Another benefit of a canvas tarp is that it tends to be much easier to repair if a rip does appear. All tarps can be repaired to an extent, but rips can significantly impact the integrity of the materials, especially if it tears near a seam or grommet. Canvas allows for a stronger patch, giving the tarp better overall longevity.
Best for Rugged Use: XPose Safety Super Heavy Duty 16 Mil Brown Poly Tarp
XPose Safety Super Heavy Duty 16 Mil Brown Poly Tarp
Why It Made The Cut: The XPose Safety Super Heavy Duty Tarp is a 16mm thick, waterproof tarp that is ready to provide you with the ultimate outdoor protection.
- Weight: 8 oz per square yard
- Dimensions: 4×20, 6×8, 6×20, 8×10, 10×10, 10×12, 10×20, 12×16, 12×20, 12×25, 12×30, 12×40, 15×15, 15×40, 16×20, 18×24, 20×20, 20×30, 20×40, 24×36
- Materials: Polyethylene (PE)
- Weatherproof materials
- Reinforced corners for added durability
- Multipurpose use
- Rip resistant materials
- Available in several sizes
- Thick materials make it heavy
The XPose Safety super heavy-duty camping tarp is made of extra-thick material that can stand up to rugged use and is UV-resistant. It comes in various sizes, so you should be able to find the one that’s right for you. From a ground cover for a small tent to a rain and snow fly for a hunting camp or a cover for the woodpile over the winter, this tarp can do it all.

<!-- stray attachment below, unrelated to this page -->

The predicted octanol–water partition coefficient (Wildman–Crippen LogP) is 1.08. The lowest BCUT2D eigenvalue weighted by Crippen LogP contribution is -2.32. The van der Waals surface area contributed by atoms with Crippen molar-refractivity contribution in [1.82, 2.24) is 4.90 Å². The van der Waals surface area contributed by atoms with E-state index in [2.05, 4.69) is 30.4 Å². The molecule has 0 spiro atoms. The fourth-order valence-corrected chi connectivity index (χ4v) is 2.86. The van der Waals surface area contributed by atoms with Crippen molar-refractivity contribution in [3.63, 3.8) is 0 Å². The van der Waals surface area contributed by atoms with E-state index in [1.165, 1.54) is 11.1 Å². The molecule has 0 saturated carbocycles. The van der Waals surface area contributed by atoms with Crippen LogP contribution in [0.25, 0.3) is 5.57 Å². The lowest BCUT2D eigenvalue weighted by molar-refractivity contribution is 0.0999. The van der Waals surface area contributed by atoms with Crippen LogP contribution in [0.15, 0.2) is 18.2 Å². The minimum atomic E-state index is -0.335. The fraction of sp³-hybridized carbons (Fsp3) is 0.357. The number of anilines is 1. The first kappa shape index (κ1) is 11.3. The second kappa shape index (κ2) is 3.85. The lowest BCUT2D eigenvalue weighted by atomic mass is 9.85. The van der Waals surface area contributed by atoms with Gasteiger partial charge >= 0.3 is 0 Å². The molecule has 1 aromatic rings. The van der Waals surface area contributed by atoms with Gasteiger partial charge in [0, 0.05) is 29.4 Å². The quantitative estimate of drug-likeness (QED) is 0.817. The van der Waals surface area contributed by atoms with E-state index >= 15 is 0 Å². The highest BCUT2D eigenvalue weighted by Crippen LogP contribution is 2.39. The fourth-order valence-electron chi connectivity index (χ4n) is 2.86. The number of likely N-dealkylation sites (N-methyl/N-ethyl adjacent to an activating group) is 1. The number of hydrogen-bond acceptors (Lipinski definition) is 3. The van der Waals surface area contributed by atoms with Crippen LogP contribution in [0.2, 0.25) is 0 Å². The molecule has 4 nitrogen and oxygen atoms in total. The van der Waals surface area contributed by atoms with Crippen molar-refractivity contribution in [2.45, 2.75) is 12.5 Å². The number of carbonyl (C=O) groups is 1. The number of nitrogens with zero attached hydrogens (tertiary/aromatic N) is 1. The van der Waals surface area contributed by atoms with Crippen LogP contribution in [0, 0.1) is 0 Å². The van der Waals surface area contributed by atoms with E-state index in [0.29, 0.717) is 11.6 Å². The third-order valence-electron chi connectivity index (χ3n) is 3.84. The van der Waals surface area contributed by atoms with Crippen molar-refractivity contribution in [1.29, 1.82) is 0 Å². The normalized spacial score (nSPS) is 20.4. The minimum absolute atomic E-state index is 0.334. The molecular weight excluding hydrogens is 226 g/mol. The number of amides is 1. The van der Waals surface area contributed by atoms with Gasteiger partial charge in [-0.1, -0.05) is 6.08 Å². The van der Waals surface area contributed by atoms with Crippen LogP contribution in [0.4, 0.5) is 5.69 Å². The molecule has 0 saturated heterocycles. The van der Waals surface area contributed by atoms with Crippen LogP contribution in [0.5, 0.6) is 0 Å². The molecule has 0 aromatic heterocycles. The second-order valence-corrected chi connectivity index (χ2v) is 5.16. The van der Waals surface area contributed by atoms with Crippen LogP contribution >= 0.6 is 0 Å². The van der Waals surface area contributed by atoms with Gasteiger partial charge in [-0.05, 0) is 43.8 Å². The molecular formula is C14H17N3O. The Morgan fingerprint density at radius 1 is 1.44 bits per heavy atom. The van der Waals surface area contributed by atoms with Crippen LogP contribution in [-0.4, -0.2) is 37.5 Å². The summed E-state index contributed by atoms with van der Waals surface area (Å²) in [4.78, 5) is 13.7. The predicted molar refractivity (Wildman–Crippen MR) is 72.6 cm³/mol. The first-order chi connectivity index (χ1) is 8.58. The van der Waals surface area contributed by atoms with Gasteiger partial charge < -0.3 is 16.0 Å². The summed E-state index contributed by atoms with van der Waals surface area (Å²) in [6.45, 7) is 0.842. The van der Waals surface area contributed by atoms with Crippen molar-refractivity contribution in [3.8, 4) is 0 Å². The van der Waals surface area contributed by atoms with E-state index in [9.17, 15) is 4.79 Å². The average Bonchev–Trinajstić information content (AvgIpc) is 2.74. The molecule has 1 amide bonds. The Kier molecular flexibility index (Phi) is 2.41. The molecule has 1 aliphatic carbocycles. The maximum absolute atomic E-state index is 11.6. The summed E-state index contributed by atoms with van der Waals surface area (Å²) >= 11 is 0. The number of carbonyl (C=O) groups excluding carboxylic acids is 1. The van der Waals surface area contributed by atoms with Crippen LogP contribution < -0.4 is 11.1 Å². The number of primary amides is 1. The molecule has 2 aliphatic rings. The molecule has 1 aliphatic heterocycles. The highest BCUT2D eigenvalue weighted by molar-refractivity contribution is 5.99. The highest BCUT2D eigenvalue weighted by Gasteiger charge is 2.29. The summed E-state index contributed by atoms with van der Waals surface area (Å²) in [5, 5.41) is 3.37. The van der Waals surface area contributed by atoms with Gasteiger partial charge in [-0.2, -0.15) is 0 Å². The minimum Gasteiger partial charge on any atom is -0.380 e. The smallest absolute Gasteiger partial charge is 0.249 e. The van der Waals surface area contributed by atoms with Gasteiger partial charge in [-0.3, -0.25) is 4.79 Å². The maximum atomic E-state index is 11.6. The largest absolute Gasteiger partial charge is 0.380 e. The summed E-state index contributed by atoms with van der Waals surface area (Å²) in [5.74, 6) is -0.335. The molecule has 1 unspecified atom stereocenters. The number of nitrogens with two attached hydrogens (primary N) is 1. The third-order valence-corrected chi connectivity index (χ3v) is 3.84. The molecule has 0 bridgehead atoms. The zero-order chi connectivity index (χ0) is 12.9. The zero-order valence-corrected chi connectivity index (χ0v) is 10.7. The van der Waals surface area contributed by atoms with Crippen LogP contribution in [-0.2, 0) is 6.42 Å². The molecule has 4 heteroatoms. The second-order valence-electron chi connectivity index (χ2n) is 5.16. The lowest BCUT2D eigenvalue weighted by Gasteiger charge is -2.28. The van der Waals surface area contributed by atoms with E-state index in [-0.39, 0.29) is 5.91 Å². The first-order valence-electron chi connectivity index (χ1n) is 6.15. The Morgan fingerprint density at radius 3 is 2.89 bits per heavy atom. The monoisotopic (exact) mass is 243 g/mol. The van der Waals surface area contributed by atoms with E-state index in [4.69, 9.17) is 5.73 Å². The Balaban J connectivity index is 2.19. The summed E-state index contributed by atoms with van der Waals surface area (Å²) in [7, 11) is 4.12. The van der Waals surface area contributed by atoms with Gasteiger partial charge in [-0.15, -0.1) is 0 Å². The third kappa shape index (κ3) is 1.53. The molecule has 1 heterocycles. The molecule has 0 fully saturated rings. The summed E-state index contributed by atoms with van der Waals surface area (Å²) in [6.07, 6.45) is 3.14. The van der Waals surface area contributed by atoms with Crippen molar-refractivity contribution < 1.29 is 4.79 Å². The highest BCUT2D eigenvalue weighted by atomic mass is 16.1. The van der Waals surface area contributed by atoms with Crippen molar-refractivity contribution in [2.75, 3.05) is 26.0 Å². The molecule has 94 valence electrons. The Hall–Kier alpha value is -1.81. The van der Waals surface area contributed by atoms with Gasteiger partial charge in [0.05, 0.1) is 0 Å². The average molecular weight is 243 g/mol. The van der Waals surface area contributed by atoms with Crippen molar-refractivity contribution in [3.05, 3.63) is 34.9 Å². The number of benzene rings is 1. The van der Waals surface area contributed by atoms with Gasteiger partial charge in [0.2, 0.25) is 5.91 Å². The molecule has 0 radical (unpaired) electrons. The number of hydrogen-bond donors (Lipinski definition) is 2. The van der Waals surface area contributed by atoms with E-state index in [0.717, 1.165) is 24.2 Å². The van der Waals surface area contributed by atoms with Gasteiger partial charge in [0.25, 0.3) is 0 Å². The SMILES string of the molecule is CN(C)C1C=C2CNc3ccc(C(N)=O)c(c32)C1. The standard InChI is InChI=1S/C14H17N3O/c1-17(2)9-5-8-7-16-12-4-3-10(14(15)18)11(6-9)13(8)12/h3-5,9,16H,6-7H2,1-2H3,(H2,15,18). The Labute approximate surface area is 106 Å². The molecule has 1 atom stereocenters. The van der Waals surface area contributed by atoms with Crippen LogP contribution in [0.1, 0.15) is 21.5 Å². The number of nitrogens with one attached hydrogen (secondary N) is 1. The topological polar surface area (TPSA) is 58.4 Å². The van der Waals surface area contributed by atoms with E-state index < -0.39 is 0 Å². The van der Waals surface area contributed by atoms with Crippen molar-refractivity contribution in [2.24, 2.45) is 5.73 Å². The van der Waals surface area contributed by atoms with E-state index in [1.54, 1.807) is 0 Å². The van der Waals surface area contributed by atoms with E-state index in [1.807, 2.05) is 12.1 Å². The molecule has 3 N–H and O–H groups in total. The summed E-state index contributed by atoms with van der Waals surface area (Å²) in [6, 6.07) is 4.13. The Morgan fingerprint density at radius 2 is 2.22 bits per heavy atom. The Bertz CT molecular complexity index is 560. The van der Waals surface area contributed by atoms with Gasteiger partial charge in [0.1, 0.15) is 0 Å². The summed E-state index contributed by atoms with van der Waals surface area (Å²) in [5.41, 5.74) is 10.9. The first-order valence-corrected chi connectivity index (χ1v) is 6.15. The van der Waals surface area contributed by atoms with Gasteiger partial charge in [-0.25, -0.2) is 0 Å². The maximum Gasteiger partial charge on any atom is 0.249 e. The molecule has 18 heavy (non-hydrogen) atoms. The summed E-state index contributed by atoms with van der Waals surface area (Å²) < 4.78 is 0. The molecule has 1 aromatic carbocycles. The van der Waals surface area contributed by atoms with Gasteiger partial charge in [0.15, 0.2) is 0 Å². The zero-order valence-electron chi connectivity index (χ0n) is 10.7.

Utilizing extremely durable polyethylene materials and metal grommets, the rip-resistant fabric lasts much longer than a standard tarp. Being UV resistant helps prevent premature breakdown when used outdoors or left to sit in the sun.
The grommet space is also ideal for making shelters of all kinds, which can be an excellent choice for a tarp tent. The all-weather protection gives you peace of mind while camping in any season. If durability is your main concern, then the Xpose Safety Tarp should be a top consideration.
Best for Backpacking: Sea to Summit Escapist Tarp